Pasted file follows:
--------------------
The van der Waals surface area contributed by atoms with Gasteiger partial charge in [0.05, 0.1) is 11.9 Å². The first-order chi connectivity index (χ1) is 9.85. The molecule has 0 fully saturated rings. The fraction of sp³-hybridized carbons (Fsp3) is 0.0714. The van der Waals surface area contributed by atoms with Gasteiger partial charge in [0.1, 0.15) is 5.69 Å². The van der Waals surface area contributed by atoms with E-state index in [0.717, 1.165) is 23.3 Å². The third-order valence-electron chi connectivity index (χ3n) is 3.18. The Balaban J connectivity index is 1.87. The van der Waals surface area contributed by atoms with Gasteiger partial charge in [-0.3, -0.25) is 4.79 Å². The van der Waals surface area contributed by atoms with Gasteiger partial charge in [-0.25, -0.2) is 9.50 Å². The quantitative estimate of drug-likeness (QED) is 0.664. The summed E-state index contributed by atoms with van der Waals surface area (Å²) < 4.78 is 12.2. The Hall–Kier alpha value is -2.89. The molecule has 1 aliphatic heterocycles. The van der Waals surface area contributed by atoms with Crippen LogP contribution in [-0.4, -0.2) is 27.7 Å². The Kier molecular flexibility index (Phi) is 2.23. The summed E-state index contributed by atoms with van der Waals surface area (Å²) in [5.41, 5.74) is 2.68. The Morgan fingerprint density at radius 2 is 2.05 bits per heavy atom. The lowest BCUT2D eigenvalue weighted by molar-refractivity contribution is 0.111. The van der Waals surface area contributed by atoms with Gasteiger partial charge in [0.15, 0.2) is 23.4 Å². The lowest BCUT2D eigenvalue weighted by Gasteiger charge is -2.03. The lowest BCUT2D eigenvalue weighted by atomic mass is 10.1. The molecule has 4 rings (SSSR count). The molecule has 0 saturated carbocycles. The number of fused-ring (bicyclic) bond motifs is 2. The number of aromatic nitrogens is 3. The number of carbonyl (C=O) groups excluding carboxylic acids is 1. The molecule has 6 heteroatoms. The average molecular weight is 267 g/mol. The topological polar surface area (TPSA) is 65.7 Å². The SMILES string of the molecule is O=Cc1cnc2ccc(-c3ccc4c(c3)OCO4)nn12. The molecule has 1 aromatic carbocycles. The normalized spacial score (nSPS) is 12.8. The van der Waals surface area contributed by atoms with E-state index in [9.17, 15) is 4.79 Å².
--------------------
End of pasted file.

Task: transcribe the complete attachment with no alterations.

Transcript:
The van der Waals surface area contributed by atoms with Gasteiger partial charge in [0.05, 0.1) is 11.9 Å². The first-order chi connectivity index (χ1) is 9.85. The molecule has 0 fully saturated rings. The fraction of sp³-hybridized carbons (Fsp3) is 0.0714. The van der Waals surface area contributed by atoms with Gasteiger partial charge in [0.1, 0.15) is 5.69 Å². The van der Waals surface area contributed by atoms with E-state index in [0.717, 1.165) is 23.3 Å². The third-order valence-electron chi connectivity index (χ3n) is 3.18. The Balaban J connectivity index is 1.87. The van der Waals surface area contributed by atoms with Gasteiger partial charge in [-0.3, -0.25) is 4.79 Å². The van der Waals surface area contributed by atoms with Gasteiger partial charge in [-0.25, -0.2) is 9.50 Å². The quantitative estimate of drug-likeness (QED) is 0.664. The summed E-state index contributed by atoms with van der Waals surface area (Å²) < 4.78 is 12.2. The Hall–Kier alpha value is -2.89. The molecule has 1 aliphatic heterocycles. The van der Waals surface area contributed by atoms with Crippen LogP contribution in [-0.4, -0.2) is 27.7 Å². The Kier molecular flexibility index (Phi) is 2.23. The summed E-state index contributed by atoms with van der Waals surface area (Å²) in [5.41, 5.74) is 2.68. The Morgan fingerprint density at radius 2 is 2.05 bits per heavy atom. The lowest BCUT2D eigenvalue weighted by molar-refractivity contribution is 0.111. The van der Waals surface area contributed by atoms with Gasteiger partial charge in [0.15, 0.2) is 23.4 Å². The lowest BCUT2D eigenvalue weighted by Gasteiger charge is -2.03. The lowest BCUT2D eigenvalue weighted by atomic mass is 10.1. The molecule has 4 rings (SSSR count). The molecule has 0 saturated carbocycles. The number of fused-ring (bicyclic) bond motifs is 2. The number of aromatic nitrogens is 3. The number of carbonyl (C=O) groups excluding carboxylic acids is 1. The molecule has 6 heteroatoms. The average molecular weight is 267 g/mol. The topological polar surface area (TPSA) is 65.7 Å². The SMILES string of the molecule is O=Cc1cnc2ccc(-c3ccc4c(c3)OCO4)nn12. The molecule has 1 aromatic carbocycles. The normalized spacial score (nSPS) is 12.8. The van der Waals surface area contributed by atoms with E-state index in [9.17, 15) is 4.79 Å².